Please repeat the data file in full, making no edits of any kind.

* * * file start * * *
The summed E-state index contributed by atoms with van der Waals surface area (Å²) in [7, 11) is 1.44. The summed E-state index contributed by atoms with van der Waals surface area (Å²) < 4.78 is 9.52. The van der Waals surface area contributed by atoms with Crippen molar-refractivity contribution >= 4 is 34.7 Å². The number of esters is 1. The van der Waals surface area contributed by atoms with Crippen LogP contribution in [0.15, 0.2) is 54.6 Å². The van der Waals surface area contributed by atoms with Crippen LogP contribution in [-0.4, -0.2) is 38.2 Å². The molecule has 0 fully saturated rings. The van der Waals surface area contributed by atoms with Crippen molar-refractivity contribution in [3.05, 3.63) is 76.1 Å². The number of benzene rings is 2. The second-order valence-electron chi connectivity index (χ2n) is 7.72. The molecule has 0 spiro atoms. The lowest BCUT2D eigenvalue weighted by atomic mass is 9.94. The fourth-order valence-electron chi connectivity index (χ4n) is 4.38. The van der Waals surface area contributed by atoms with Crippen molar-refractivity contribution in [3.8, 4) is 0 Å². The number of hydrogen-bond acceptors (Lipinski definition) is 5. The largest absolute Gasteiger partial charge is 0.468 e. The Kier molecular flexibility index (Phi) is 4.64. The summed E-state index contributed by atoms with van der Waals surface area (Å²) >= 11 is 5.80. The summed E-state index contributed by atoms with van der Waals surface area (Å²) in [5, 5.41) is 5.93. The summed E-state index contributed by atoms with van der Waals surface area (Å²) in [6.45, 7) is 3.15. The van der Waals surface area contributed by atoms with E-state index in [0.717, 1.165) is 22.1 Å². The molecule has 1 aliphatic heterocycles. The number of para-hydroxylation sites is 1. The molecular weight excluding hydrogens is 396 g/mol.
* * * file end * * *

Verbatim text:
The summed E-state index contributed by atoms with van der Waals surface area (Å²) in [7, 11) is 1.44. The summed E-state index contributed by atoms with van der Waals surface area (Å²) < 4.78 is 9.52. The van der Waals surface area contributed by atoms with Crippen molar-refractivity contribution >= 4 is 34.7 Å². The number of esters is 1. The van der Waals surface area contributed by atoms with Crippen LogP contribution in [0.15, 0.2) is 54.6 Å². The van der Waals surface area contributed by atoms with Crippen LogP contribution in [-0.4, -0.2) is 38.2 Å². The molecule has 0 fully saturated rings. The van der Waals surface area contributed by atoms with Crippen molar-refractivity contribution in [3.05, 3.63) is 76.1 Å². The number of benzene rings is 2. The second-order valence-electron chi connectivity index (χ2n) is 7.72. The molecule has 0 spiro atoms. The lowest BCUT2D eigenvalue weighted by atomic mass is 9.94. The fourth-order valence-electron chi connectivity index (χ4n) is 4.38. The van der Waals surface area contributed by atoms with Crippen molar-refractivity contribution in [3.8, 4) is 0 Å². The number of hydrogen-bond acceptors (Lipinski definition) is 5. The largest absolute Gasteiger partial charge is 0.468 e. The Kier molecular flexibility index (Phi) is 4.64. The summed E-state index contributed by atoms with van der Waals surface area (Å²) >= 11 is 5.80. The summed E-state index contributed by atoms with van der Waals surface area (Å²) in [5, 5.41) is 5.93. The summed E-state index contributed by atoms with van der Waals surface area (Å²) in [6.45, 7) is 3.15. The van der Waals surface area contributed by atoms with E-state index in [0.717, 1.165) is 22.1 Å². The molecule has 1 aliphatic heterocycles. The number of para-hydroxylation sites is 1. The molecular weight excluding hydrogens is 396 g/mol.